Michael Walsh

When on February 8, 1961, the MV King Arthur steamed out of Liverpool the sailors on-board the freighter couldn’t have known that one of their ports of call would be the scene of The British Empire’s Last Battle.

In the 1960s Aden’s Crater District, so named as the Arab community nestles in the centre of an extinct volcano, was the last place for a European to be. Such was the Yemeni hatred for their British occupiers that only heavily armed patrols dared to venture into the forbidden hillside Kasbahs. There were situated a warren of hovels where the impoverished Arab community barely survived in the most desperate conditions. In late 1962 during the Aden Emergency a patrol of British Army troops did venture into the Crater District over 20 were ambushed and slain.

Aden was a grimy scattering of apartment blocks and buildings, a truly unhealthy place for Europeans to wander. However, such was our faith and innocence we two Jack Tars decided to see if the Crater District was as bad as media claimed it to be.  Long after nightfall, we wandered among the hovels like tourists.

Having satisfied our curiosity we then strolled back down towards the port area.

Jock Smart with his back to camera

As me and Glaswegian Jock Smart figured a way through the deserted town we encountered a British Army foot patrol. It took some interrogation for the troops to realise that we weren’t off duty servicemen but were sailors.

As we explained our stroll through the infamous Crater District, the armed and uniformed soldiers looked at each other in disbelief.  It was beyond belief that we had been foolish enough to venture there and we were considered lucky to have returned alive. Six years later and 128 years of occupation numerous guerrilla attacks drove the last British troops from Aden the last post was sounded over the British Empire.

Interestingly, the only figure of note to venture into the Crater District and bring calm to the terrorist-infested Kasbah was the extraordinary Colonel Colin (Mad Mitch) of the Argyll and Southern Highlanders.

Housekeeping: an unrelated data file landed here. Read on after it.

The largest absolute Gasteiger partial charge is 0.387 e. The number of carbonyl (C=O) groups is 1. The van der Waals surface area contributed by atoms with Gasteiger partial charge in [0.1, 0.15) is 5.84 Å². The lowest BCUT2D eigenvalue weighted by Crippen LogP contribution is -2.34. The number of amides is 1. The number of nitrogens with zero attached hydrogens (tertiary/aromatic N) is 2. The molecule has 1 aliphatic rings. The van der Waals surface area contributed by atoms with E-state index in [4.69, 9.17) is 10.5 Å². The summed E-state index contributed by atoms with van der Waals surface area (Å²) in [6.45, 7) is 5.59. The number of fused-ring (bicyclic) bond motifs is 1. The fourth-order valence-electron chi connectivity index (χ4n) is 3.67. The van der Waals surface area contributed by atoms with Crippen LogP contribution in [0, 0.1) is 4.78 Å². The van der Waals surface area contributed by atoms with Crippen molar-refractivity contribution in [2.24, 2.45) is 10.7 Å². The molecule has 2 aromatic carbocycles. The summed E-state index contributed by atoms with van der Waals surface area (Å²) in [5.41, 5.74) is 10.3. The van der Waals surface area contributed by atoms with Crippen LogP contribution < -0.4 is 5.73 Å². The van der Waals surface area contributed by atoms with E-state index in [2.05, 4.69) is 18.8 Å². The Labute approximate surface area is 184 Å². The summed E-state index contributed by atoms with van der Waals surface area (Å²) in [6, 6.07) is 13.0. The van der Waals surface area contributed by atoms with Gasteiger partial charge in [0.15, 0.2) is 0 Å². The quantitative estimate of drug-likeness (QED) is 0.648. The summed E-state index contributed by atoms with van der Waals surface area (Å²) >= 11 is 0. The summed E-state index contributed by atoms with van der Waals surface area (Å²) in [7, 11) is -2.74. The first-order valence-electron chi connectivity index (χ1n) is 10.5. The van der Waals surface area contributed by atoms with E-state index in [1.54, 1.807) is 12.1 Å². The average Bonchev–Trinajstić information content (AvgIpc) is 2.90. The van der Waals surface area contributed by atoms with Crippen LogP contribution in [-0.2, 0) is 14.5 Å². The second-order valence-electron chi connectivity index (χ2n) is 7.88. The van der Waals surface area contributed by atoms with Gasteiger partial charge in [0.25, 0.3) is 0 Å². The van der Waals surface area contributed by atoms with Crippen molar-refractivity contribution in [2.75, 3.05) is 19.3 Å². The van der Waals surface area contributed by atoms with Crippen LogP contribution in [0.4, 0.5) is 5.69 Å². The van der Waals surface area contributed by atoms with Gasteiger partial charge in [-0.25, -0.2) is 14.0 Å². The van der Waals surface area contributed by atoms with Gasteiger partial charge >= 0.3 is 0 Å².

The heroic officer, a veteran of numerous conflicts throughout the British Empire was hero-worshipped by tens of millions of Britons who regarded the dashing Mad Mitch as highly as they did Lawrence of Arabia, also an anti-Westminster rebel.

Colonel Mad Mitch saw action in Palestine, where he fought the Jewish terrorists and captured terrorist Moshe Shertock, future Israeli Prime Minister. The fiery colonel witnessed the Jewish terrorist bomb outrage that levelled the King David Hotel in 1946 with the loss of 91 mostly British lives.

In 1950 Colonel Mad Mitch was voluntarily fighting in near Siberian conditions in Korea. The colonel saw frontline action in Cyprus, East Africa from Zanzibar to Sudan, was instrumental in getting a commission for Idi Amin, future president of Uganda. Wounded on several occasions, one in which his helicopter was attacked by an enraged bull elephant. He served in Borneo and later became the Hero of the Last Battle of British Empire.

Since discarded by the British establishment, mainstream media has ever since tried to pour cold water on the unrivalled soldierly deeds of Colonel Mad Mitch of the Argyll and Southern Highlanders. Sadly, I and my shipmate Jock Smart remain relatively unknown but it was good to know that we had something in common with Mad Mitch; we too had clandestinely entered the God-forsaken Crater District and emerged with our lives. Many didn’t.

Michael Walsh was an 18-year old Junior Ordinary Seaman when he visited Aden’s notorious Crater District.

Shipmate Jock Smart raises his mug in salute

Sailors of the King Arthur

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